Date of Award

Spring 1-1-2014

Document Type


Degree Name

Master of Arts (MA)



First Advisor

Lawrence R. Frey

Second Advisor

Leah Sprain

Fourth Advisor

Marlia Banning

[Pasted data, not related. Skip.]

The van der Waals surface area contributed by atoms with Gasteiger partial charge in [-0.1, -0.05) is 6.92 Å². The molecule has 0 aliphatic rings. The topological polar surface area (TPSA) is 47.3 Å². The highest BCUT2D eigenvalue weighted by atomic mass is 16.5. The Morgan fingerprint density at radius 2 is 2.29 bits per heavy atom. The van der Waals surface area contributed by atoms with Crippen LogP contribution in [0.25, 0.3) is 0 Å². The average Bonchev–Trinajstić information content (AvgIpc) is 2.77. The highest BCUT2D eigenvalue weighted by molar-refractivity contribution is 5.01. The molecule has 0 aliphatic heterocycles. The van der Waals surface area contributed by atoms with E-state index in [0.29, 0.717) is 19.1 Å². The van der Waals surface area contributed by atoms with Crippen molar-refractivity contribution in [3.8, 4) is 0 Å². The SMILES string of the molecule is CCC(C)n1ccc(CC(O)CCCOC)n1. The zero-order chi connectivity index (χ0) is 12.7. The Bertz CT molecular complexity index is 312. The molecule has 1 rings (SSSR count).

Community gardens recently have grown in popularity, as they are viewed as a way to address many current ills in society. Community gardens also have been cited as having the ability to "grow" community among those who participate, as well as to positively affect larger communities to which they are connected. Furthermore, the study of food has been of recent interest to communication scholars, as talk about food is consequential in people's everyday lives, and food, itself, can be conceptualized as communication. This study employed ethnography--specifically, participant observation and interviews--to investigate how community is constructed through interactants' communicative practices at a nonprofit organization (Growing Gardens in Boulder, Colorado) that serves as both a site of urban agriculture and community gardening. The study also explored how community gardening affects, benefits, and connects to external communities in which that organization is situated. The Growing Gardens community is analyzed through four attributes of community that were identified by Adelman and Frey (2008): physical, support, meaning-making, and influence attributes. The findings show that Growing Gardens is not just creating community but that it is growing a particular kind of community that both roots itself to its members and to its external environments, and, in the process, transforms the lives of its members, their palates, and the land, as well as the larger community in which it is situated. Those findings are explained by employing a plant metaphor to explicate how organizational participants grow a "rooted-transformative" community. This new concept contributes to the literature on the construction of communities, by expanding understanding of intersections among communication, food, and community. Furthermore, food at Growing Gardens is both a tool and a mode of communication, as people gather around food and growing food as they construct relationships and community that have the power to persuade people to try new kinds of produce.